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May 6, 2019 C-Suite Awards 2019

LeMay helps Masonicare streamline its processes

Photo | Contributed

Category: Chief Administrative Officer of the year

Tracey LeMay

Chief Administrative Officer, Masonicare

Size of organization: 2,500 employees

Education: Southern Connecticut State University, bachelor's in nursing

Previous job(s): Claim Director, Sedgwick CMS

When Masonicare went shopping for insurance in the early 2000s, the pickings were slim — few commercial providers were willing to underwrite the organization's portfolio of acute-care hospitals, skilled-nursing facilities and home-health agencies at a reasonable cost.

“We found ourselves at a crossroads at that point,” said Tracey LeMay, chief administrative officer at Masonicare, the Wallingford-based not-for-profit that is one of the state's largest providers of health care and retirement living for seniors. “There was a hard market for professional liability.”

LeMay was part of the team to respond to the need by creating an insurance “captive” at Masonicare, an entity that allows an organization to basically self-insure.

“The premise is working with actuaries to pay a premium to yourself … to build a risk-management program to ensure that you're educating frontline staff on the best way to provide care and treatment to a patient population,” LeMay said.

Her lead role in creating the captive at Masonicare brought together LeMay's background in nursing with her passion for streamlining administrative processes to improve patient care.

“My guiding business principles all revolve around quality and safety, providing good outcomes for the residents and patients that we serve, as well as supporting and ensuring that our employees have the right resources and support,” LeMay said.

Born and raised in Northford, LeMay was inspired by her grandmother and others in her family to pursue a career in health care. After earning a bachelor's degree in nursing from UConn, she worked briefly as a nurse in maternal special care at Yale New Haven Hospital before discovering a talent for the administrative side of health care.

“I definitely had a desire to improve upon processes; being in the clinical field there are times that gets lost,” she said. “Quality and risk management became something I wanted to explore further.”

LeMay took a position as claims director for Cambridge Integrated Services Group/Sedgwick CMS, where she spent four years managing medical malpractice professional liability claims for care facilities on the East Coast. In that capacity she began working as a consultant for Masonicare as a claims manager and claims director, helping to set up the organization's first iteration of an insurance captive, then domiciled in Vermont.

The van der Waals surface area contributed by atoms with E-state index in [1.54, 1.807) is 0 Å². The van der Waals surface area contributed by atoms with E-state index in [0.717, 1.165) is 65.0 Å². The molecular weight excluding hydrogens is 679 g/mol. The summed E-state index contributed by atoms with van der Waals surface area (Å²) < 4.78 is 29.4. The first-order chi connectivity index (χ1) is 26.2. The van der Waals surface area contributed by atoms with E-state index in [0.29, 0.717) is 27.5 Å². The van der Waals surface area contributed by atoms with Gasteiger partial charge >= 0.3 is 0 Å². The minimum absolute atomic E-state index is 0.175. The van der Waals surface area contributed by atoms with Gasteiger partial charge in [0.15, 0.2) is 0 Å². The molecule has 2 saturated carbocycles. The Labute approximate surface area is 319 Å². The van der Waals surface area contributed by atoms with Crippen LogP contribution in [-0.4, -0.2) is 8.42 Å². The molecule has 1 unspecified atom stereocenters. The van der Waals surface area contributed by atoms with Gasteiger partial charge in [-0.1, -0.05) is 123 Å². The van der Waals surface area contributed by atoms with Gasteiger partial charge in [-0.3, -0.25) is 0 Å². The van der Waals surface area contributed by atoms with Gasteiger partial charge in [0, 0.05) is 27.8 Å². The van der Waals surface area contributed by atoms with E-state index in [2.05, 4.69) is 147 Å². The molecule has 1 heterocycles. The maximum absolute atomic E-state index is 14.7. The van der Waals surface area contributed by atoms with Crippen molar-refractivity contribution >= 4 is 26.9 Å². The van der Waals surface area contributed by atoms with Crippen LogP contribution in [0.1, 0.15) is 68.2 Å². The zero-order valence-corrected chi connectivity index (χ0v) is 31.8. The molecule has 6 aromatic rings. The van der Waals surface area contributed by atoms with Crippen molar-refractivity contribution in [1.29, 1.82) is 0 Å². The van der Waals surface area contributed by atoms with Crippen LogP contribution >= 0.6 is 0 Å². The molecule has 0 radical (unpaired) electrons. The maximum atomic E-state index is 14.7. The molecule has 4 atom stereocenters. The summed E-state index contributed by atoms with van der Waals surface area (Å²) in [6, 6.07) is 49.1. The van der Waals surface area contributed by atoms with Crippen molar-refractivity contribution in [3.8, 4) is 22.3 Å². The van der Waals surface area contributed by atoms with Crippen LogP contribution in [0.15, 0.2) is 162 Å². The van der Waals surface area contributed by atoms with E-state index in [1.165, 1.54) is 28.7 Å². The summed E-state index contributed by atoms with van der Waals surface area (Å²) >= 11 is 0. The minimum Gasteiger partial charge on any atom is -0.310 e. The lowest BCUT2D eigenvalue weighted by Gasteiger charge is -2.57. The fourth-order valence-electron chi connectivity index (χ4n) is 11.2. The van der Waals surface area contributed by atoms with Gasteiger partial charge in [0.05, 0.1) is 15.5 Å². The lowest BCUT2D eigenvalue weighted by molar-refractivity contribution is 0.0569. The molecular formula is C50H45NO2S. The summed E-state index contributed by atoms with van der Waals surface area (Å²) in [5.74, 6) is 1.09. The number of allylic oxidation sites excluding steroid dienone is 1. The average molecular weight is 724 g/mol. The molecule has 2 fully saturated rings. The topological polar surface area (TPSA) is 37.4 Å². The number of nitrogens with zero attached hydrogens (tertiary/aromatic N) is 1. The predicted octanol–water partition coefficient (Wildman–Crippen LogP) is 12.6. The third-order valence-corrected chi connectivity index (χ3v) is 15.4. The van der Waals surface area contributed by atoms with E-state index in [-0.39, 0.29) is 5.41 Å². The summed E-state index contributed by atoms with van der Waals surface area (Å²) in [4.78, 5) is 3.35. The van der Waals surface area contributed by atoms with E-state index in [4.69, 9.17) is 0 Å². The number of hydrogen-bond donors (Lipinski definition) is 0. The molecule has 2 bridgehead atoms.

In 2005, Masonicare offered LeMay the job of in-house claims manager, with the role of building its captive and growing its risk-management program to mitigate financial exposure in the area of liability. She was named director of risk management at Masonicare in 2005.

She was promoted to chief administrative officer in 2014 and has continued her leadership in developing the insurance captive, taking a key role in 2018 in making Masonicare's program the first captive to be domiciled in Connecticut.

“Tracey is intelligent and forward-thinking,” said Masonicare President and CEO Jon-Paul Venoit. “She serves as a level set for the organization supporting risk-mitigation efforts and a commitment to quality and corporate compliance.”

Looking back at her career, LeMay appreciates how her nursing training has shaped her drive to improve health care for Masonicare's patients and support the organization's 2,500 employees.

“I feel that I have an appreciation for what they do, empathy and compassion for having been on the other side of the bed,” she said.

That clinical training shapes how LeMay deals with Masonicare's most immediate challenge — finding home-health aides in a hiring market made more competitive due to increases in the minimum wage. Hiring senior- and hospice-care nurses has also become more difficult.

LeMay's nursing background also shapes her management style, with an emphasis on teamwork.

“I find it's very important to empower the people that you work alongside of, to truly support them, encourage them to make decisions for themselves,” she said.

Her pride and joy, however, remains her role in the captive insurance program, which has allowed Masonicare to both save money and raise the bar on quality and safety.

“I'm the most proud of the development and the progression and the success of the captive at Masonicare, how it's proven to be a great financial decision and a vehicle to mitigate the risk of being in health care,” LeMay said.

On the job

Guiding business principle: Quality and safety above all else

Best way to keep your competitive edge: By making sure that I take care of myself; mind, body and spirit makes all the difference.

Best business decision: Continuous support and promotion of our captive insurance program and ensure we have a robust risk-management program

Biggest missed opportunity: Spending more time clinically at the bedside

Goal yet to be achieved: Getting my master's degree

Personal touch in your office: Aromatherapy

Personal side:

City of residence: Guilford

Favorite way to relax: Meditation

Hobbies: Hiking, running, reading and cooking

Last vacation: Yoga retreat in Mexico

Favorite movie: Any romantic comedy … “When Harry Met Sally”

Currently reading: “The Four Agreements,” by Don Miguel Ruiz

Favorite cause: March of Dimes (My son was born 28 weeks premature) and American Heart Association (My daughter was born with a congenital heart defect and both my parents have heart disease)

Second choice career: Integrative medicine … Currently enrolled in spiritual-healing classes

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